The New York Post’s Joel Sherman remains unconvinced there was ever a real possibility that Joe Torre would’ve left $13 million on the table, or that the Yankees would’ve paid him to stay home.

Joe Torre has $13 million owed to him and the Yankees owe Torre $13 million. Many reasons were cited yesterday why the marriage between Torre and the Yankees was preserved. But there is only one with currency, only one that blends both common sense and dollars and cents.

Torre was going to find a reason to protect the $13 million he has coming to him, and that way was to actually suggest a better line of communication and trust can exist with George Steinbrenner and his henchmen. The Boss, not wanting to pay so much money for nothing, decided to act more like a caring grandfather than vengeful Godfather in a face-to-face meeting with Torre on Monday in Tampa.

There is a Russian proverb, “When money speaks, the truth keeps silent,” and, right now, the power of money is drowning out all hints at candor. Let’s put it this way: If Torre’s contract had just expired, do you think the media would have been invited to the Stadium yesterday for his explanation of how his relationship with Steinbrenner was salvaged or for the introduction of Lou Piniella to his third term as Yankees manager?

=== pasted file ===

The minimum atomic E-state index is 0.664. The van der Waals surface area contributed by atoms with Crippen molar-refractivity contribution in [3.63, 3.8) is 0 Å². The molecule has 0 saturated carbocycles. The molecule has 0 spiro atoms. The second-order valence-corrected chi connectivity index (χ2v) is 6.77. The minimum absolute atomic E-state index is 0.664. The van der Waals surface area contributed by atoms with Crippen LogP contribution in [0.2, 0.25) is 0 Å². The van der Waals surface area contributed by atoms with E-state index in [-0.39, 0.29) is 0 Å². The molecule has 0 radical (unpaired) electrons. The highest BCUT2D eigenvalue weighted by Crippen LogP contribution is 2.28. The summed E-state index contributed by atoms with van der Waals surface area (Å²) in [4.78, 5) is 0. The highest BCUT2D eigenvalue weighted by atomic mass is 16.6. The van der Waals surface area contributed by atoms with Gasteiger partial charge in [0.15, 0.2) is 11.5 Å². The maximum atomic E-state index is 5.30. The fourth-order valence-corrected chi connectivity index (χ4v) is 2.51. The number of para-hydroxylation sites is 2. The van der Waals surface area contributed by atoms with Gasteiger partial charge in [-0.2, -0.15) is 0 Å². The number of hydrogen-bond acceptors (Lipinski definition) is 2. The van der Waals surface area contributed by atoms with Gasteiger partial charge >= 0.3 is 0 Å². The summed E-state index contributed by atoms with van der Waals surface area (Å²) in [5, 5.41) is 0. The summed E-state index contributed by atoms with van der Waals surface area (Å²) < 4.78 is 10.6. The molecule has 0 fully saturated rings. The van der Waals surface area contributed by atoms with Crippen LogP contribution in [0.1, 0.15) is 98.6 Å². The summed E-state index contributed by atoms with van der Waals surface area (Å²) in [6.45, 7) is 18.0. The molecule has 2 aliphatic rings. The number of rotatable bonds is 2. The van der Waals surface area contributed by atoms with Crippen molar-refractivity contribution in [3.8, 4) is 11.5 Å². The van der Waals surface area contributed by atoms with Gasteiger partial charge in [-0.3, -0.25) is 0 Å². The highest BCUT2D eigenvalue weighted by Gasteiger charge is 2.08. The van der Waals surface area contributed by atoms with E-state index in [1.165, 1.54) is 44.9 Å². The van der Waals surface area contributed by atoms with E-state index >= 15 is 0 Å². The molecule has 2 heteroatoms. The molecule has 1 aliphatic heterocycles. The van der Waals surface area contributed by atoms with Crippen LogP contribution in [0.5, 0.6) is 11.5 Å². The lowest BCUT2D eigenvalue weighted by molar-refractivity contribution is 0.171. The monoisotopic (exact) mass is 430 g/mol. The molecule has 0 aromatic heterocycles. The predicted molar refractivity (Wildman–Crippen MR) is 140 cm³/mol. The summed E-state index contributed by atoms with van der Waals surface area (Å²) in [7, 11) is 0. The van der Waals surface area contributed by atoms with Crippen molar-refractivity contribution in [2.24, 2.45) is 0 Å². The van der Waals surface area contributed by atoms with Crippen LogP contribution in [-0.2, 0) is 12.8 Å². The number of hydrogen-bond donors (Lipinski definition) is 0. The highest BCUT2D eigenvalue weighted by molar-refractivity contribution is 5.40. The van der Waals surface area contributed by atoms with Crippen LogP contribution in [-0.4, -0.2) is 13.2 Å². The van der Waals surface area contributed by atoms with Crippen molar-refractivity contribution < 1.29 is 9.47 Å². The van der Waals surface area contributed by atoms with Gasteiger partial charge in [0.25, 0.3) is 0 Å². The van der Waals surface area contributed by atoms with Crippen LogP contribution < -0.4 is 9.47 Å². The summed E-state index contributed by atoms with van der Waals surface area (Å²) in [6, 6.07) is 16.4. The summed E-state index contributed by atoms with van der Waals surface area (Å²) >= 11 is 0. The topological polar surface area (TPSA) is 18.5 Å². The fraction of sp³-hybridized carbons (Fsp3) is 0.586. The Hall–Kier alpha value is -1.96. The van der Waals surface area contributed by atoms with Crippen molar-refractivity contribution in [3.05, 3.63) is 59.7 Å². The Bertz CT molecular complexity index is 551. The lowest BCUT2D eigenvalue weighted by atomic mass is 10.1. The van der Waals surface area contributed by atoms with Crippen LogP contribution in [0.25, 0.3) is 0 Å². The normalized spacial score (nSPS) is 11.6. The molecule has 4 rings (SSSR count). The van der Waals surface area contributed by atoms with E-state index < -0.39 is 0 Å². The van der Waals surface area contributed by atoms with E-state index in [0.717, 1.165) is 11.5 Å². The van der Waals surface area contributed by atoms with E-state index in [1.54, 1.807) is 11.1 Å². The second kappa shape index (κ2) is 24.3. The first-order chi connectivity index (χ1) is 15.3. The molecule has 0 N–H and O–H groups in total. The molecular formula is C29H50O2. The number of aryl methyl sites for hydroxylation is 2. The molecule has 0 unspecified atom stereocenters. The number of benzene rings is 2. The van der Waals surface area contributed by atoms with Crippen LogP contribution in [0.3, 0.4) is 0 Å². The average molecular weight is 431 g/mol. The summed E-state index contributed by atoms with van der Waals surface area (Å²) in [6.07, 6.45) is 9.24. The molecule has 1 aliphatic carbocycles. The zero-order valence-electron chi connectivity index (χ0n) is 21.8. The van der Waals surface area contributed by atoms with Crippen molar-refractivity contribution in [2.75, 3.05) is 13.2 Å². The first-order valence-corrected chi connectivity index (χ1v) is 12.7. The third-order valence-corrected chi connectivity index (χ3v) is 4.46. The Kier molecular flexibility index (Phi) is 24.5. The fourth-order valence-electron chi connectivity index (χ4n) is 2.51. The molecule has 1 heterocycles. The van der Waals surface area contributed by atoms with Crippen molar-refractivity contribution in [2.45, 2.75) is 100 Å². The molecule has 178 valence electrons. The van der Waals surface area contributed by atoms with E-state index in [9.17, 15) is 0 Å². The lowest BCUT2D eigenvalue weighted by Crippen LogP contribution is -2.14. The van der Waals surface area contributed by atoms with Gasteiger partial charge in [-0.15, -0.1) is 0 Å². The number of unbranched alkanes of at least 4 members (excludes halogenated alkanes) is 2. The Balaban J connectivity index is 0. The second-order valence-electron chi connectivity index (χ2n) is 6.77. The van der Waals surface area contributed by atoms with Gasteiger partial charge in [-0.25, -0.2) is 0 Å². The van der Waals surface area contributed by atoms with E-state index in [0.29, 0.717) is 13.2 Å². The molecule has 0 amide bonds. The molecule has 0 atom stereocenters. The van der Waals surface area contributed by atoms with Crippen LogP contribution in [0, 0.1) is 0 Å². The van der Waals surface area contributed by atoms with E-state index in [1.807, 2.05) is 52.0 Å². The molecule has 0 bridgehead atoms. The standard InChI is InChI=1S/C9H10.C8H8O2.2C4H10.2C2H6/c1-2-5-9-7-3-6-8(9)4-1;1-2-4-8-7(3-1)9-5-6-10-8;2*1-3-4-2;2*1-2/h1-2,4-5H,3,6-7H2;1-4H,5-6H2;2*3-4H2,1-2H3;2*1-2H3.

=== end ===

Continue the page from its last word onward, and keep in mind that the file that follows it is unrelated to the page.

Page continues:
For a brief period last season, the Yankees used the marquee at the Stadium to count down days until the opening of their new stadium in 2009. If they want to try some frankness now, they can put “$13 million” up on the marquee and, with each paycheck to their manager, count down toward the closing of his term. The less he is owed, the less job security he truly will have.

Torre actually showed yesterday why he is such a good manager for Steinbrenner and the Yankees by defusing a potentially messy situation, finding the positives to build on. He talked about starting fresh, about not letting ill will “fester,” and instead talking through problems with Steinbrenner, Levine or a Tampa henchman. It is all very Kumbaya.

But if Torre really wants to remain Yankees manager, he had better win and win early next year.

Because as that $13 million drains away, so does his last, best defense.